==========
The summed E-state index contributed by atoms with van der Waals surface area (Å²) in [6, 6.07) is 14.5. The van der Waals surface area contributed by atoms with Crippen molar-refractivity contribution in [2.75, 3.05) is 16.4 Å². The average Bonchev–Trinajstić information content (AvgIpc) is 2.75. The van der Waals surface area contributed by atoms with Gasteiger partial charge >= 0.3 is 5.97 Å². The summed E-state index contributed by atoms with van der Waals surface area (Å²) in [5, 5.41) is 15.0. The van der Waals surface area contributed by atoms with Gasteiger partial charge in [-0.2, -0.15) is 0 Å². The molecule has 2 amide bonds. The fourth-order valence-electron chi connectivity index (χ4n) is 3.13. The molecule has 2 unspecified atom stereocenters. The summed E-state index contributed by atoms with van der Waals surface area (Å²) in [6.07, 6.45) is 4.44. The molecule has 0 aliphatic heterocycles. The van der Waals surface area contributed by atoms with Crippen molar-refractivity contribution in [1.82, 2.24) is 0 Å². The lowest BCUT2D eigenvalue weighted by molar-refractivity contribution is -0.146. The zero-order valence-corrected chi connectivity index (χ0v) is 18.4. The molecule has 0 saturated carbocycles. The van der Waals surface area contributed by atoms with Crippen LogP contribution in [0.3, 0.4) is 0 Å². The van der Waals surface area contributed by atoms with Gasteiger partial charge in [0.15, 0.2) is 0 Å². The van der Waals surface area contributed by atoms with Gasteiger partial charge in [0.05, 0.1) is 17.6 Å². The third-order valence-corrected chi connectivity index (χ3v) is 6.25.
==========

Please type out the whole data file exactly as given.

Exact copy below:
The summed E-state index contributed by atoms with van der Waals surface area (Å²) in [6, 6.07) is 14.5. The van der Waals surface area contributed by atoms with Crippen molar-refractivity contribution in [2.75, 3.05) is 16.4 Å². The average Bonchev–Trinajstić information content (AvgIpc) is 2.75. The van der Waals surface area contributed by atoms with Gasteiger partial charge >= 0.3 is 5.97 Å². The summed E-state index contributed by atoms with van der Waals surface area (Å²) in [5, 5.41) is 15.0. The van der Waals surface area contributed by atoms with Gasteiger partial charge in [-0.2, -0.15) is 0 Å². The molecule has 2 amide bonds. The fourth-order valence-electron chi connectivity index (χ4n) is 3.13. The molecule has 2 unspecified atom stereocenters. The summed E-state index contributed by atoms with van der Waals surface area (Å²) in [6.07, 6.45) is 4.44. The molecule has 0 aliphatic heterocycles. The van der Waals surface area contributed by atoms with Crippen molar-refractivity contribution in [1.82, 2.24) is 0 Å². The lowest BCUT2D eigenvalue weighted by molar-refractivity contribution is -0.146. The zero-order valence-corrected chi connectivity index (χ0v) is 18.4. The molecule has 0 saturated carbocycles. The van der Waals surface area contributed by atoms with Crippen LogP contribution in [0.3, 0.4) is 0 Å². The van der Waals surface area contributed by atoms with Gasteiger partial charge in [0.15, 0.2) is 0 Å². The van der Waals surface area contributed by atoms with Gasteiger partial charge in [0.05, 0.1) is 17.6 Å². The third-order valence-corrected chi connectivity index (χ3v) is 6.25.